The past five years or so have seen federal government bailouts and so-called "stimulus" funding for banks, domestic automobile manufacturers, insurance companies, Fannie Mae, Freddie Mac, mortgage servicers and state and local governments. The multitrillion-dollar price tags of these policies was exceeded only by their monumental failures. This ominous precedent has many people worried that bailouts of state pension systems may be on the horizon.
The California Legislature recently had an opportunity to make a statement about fiscal responsibility by adopting a resolution that would've called upon the president and Congress to oppose any measures to bail out state pension systems. The resolution went down to defeat in committee.
While the resolution was largely symbolic, it was concerned with a very real problem – public pension debt, which has become a growing concern for numerous state and local governments. Last year the Legislature adopted pension-reform legislation, Assembly Bill 340, which took some positive steps but fell far short of adequately addressing the state's massive unfunded public-employee pension liabilities.
The California Public Employees' Retirement System has an unfunded liability of $87 billion and has enough assets to cover only 74 percent of its projected liabilities. The California State Teachers' Retirement System has an unfunded liability of $73 billion and just a 62 percent funding ratio.
Add to that debt load another $64 billion in unfunded retiree health care liabilities, and you're looking at a $224 billion problem, which works out to a debt of around $18,000 for every household in California.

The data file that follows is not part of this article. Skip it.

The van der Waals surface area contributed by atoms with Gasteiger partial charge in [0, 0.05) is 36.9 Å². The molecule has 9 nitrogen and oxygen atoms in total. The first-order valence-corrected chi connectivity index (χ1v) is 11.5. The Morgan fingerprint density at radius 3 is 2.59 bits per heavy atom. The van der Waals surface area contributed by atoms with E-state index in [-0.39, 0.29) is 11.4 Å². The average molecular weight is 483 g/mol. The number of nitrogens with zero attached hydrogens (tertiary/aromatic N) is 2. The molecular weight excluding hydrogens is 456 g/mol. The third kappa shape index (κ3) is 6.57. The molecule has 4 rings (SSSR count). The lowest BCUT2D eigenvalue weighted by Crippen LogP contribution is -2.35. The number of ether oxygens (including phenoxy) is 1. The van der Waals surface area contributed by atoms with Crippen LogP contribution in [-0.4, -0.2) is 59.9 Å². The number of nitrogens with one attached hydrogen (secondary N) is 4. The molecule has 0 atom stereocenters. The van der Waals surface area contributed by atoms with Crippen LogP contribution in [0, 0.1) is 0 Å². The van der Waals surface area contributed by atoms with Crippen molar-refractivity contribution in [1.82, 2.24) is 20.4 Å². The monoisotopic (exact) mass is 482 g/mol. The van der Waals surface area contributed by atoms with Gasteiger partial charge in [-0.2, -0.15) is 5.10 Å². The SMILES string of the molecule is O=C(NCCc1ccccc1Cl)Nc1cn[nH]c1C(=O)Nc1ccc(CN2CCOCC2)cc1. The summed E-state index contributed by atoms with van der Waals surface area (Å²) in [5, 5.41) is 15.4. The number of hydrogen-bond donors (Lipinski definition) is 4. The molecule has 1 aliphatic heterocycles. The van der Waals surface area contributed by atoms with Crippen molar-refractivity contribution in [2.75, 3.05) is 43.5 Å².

Further, several academic studies have argued that those estimates are actually too low because the pension systems' assumptions about their investment are overly optimistic. These studies estimate that the unfunded liabilities are more likely to be $400 billion to $500 billion.
Some states are taking action on pension problems. For example, Utah and Rhode Island adopted significant pension reforms incorporating the use of the 401(k)-style, defined-contribution pension plans that are so common in the private sector. Utah closed its previous traditional pension system in 2010 and created a more affordable defined-contribution plan for new employees. In 2011, Rhode Island reduced pension benefits (even unaccrued benefits for existing employees) and switched to a hybrid system that includes both a reduced traditional, defined-benefit pension and a defined-contribution plan.
But many other states are ignoring the pension storm, and there is growing concern that the federal government might bail them out. State bailouts would undermine our federalist system, effectively turning sovereign states into wards of the national government.
Accepting a bailout could cause state legislatures to lose control over many of their own budget decisions. Federal funds already make up more than one-third of the annual California budget, and many of those federal funds come with strings attached. The strings that might be imposed by the current or future presidential administrations and Congresses for a bailout might be very different from the priorities the state legislature would prefer for spending the money.
Just as the federal bailout of the so-called "too big to fail" banks rewarded irresponsible and risky financial behavior, a federal backstop for state debts would reward – or even encourage – reckless pension policies. It would also force citizens of states that do manage their finances well to pay for states that do not. Californians certainly don't want to pay for the pension promises Illinois has made, and residents of the other 49 states don't want pay for California's pensions.
Adam B. Summers is a senior policy analyst at Reason Foundation. This article originally appeared in the Orange County Register (paid subscription required).